The Freedom Of The City Festival has taken place annually in London, England for a number of years now and Emanem have been on hand on a number of occasions to get some of the music down for posterity. If the evidence on offer here is anything to go by it's nothing but a worthwhile endeavor.
The musicians performing here come from places as far apart as Spain and New Zealand which, if nothing else, is evidence of how widely understood what might be called the vocabulary of free improvisation is. Soprano saxophonist Chefa Alonso and bassist David Leahy come together to form a trio with drummer Javier Carmona that's as alert to the demands of the musical moment as it is to the perhaps greater endeavor of fashioning a coherent overall musical statement. On "Chachara they eschew the limits of conventional vocabulary and, in the case of Alonso, the degree to which she fashions her own voice on an instrument that in this field is not lacking in significant players is notable in itself. Only intermittently does she echo Lol Coxhill for example, whilst the likes of Steve Lacy and Evan Parker are both potential influences significant by their absence.
The quartet of Jean-Michel Van Schouwburg, Adelheid Sieuw, Jan Huib Nas and Guy Strale produces music on "Okgnig I that is by turns tentative yet coherent. Vocalist Van Schouwberg, however, does not seem to adhere to a group aesthetic in the way that the likes of Phil Minton or Maggie Nichols would. The practical effect of this is a kind of impedance to the music's flow, and too often he seems to be making sounds simply for the sake of it.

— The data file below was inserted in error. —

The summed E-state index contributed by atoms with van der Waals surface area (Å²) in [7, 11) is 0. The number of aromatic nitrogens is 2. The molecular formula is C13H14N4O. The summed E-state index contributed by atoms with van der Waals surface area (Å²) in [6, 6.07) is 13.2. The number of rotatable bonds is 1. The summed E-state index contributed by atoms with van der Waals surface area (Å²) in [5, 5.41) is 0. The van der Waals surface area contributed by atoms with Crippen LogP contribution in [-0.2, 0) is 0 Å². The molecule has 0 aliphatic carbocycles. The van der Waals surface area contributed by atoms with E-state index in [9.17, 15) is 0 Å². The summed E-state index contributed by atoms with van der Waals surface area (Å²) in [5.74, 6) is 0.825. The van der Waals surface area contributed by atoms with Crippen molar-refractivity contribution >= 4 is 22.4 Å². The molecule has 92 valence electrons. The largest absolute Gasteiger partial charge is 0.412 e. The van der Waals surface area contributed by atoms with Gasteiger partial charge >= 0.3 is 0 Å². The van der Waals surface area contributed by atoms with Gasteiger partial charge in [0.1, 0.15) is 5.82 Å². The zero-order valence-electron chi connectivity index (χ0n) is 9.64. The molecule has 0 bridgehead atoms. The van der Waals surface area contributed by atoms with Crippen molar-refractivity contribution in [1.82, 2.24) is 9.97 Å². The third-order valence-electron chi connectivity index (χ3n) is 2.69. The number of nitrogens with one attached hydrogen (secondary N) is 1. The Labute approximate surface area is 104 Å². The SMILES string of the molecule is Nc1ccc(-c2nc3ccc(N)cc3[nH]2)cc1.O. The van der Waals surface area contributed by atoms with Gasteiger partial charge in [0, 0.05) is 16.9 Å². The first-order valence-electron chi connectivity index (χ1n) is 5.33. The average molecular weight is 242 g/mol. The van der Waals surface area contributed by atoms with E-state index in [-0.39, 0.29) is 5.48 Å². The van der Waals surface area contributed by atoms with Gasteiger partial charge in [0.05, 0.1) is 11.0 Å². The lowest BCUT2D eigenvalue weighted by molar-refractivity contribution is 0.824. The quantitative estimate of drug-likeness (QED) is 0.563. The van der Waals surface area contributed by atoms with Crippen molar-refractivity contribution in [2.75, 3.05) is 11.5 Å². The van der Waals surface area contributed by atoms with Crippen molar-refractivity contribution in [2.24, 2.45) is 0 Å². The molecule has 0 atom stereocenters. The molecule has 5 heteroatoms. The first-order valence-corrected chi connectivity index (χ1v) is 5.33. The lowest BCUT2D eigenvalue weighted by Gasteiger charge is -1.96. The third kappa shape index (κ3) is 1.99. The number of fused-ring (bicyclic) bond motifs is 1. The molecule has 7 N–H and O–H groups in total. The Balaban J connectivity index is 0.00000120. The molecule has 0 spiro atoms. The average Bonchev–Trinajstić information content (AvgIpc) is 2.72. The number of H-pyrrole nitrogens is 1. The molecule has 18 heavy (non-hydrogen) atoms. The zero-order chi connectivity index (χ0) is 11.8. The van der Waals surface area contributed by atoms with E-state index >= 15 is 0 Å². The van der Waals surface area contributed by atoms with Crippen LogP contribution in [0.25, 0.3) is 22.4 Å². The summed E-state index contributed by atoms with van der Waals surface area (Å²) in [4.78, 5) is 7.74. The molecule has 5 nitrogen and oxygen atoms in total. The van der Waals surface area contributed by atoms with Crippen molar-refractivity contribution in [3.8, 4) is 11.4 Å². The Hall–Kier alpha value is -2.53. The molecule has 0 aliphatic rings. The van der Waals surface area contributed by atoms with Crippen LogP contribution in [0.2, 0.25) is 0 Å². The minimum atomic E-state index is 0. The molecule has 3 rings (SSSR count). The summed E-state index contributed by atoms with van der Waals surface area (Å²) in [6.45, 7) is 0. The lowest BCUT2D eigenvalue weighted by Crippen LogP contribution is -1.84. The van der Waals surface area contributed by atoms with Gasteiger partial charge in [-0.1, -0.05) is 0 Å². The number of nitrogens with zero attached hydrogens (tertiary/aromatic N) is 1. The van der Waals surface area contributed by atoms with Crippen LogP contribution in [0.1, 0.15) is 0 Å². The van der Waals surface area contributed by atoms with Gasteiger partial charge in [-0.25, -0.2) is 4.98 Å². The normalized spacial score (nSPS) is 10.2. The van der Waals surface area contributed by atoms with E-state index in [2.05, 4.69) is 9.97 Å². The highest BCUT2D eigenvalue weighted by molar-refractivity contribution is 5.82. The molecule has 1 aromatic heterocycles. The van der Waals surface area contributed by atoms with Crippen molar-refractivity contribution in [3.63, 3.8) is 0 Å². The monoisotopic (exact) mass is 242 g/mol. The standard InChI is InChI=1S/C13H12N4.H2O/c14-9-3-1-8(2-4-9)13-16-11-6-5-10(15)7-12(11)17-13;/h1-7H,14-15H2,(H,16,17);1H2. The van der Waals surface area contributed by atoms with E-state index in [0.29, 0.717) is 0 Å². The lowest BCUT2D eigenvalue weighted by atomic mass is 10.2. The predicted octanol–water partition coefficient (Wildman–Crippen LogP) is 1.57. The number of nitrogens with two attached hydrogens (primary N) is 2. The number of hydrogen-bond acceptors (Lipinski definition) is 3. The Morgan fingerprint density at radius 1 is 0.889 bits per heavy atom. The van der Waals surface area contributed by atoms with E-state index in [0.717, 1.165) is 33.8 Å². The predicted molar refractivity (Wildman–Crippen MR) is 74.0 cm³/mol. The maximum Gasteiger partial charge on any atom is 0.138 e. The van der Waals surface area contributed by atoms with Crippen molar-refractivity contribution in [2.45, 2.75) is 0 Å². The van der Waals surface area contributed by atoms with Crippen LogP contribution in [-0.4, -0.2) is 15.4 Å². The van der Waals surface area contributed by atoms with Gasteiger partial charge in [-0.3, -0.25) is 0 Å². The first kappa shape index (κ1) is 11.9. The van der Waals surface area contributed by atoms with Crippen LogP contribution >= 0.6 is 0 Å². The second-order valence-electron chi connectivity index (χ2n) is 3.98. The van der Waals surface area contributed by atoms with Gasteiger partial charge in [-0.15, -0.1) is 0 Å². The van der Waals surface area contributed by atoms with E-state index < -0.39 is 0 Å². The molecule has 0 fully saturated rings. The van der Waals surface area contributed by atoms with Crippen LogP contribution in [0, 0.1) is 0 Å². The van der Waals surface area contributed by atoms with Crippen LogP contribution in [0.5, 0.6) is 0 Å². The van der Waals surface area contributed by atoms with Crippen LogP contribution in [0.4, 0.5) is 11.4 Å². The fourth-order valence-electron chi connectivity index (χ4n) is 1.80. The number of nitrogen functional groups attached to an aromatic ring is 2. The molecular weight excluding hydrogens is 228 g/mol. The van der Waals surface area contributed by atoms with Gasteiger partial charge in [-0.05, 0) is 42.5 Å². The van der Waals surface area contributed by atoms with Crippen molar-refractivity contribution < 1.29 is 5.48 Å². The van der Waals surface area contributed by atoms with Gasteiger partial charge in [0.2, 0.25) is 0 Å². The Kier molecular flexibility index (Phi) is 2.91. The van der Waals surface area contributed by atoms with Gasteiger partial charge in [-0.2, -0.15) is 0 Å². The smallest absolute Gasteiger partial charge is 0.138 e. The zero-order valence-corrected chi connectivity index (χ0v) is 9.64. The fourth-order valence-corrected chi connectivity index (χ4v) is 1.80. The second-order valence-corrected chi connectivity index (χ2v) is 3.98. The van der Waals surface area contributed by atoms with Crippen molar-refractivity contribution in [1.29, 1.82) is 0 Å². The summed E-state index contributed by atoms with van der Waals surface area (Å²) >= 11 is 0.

"Stipple performed by tenor saxophonist Garry Todd, violinist Nigel Coombes, bassist Nick Stephens and drummer Tony Marshis, by contrast, an extraordinary piece. The dynamics of the music are never less than compelling, and Todd is a player whose work evokes that of Lou Gare with AMM. This is nothing other than welcome. The work of Stephens and Marsh is that of a rhythm section in name only and, in a polyphony of voices, there's nothing other than equals. The overall result is music that passes the repeated listening test with flying colors, so elusive are many of its secrets.
Even if one unkindly disregards the second piece documented here, there still remains almost an hour of compelling music; it would only be churlish to select one piece in preference to the others. In short, anyone with an interest in free improvisation and its theoretically infinite possibilities will get something out of this disc.
Chefa Alonso: soprano saxophone (1); David Leahy: bass (1); Javier Carmona: drum set, percussion (1); Jean-Michel van Schouwburg: voice (2); Adelheid Sieuw: flutes, voice (2); Jan Huib Nas: guitar (2); Guy Strale: clarinet, piano, percussion (2); Garry Todd: tenor saxophone (3); Nigel Coombes: violin (3); Nick Stephens: bass (3); Tony Marsh: drum set (3).
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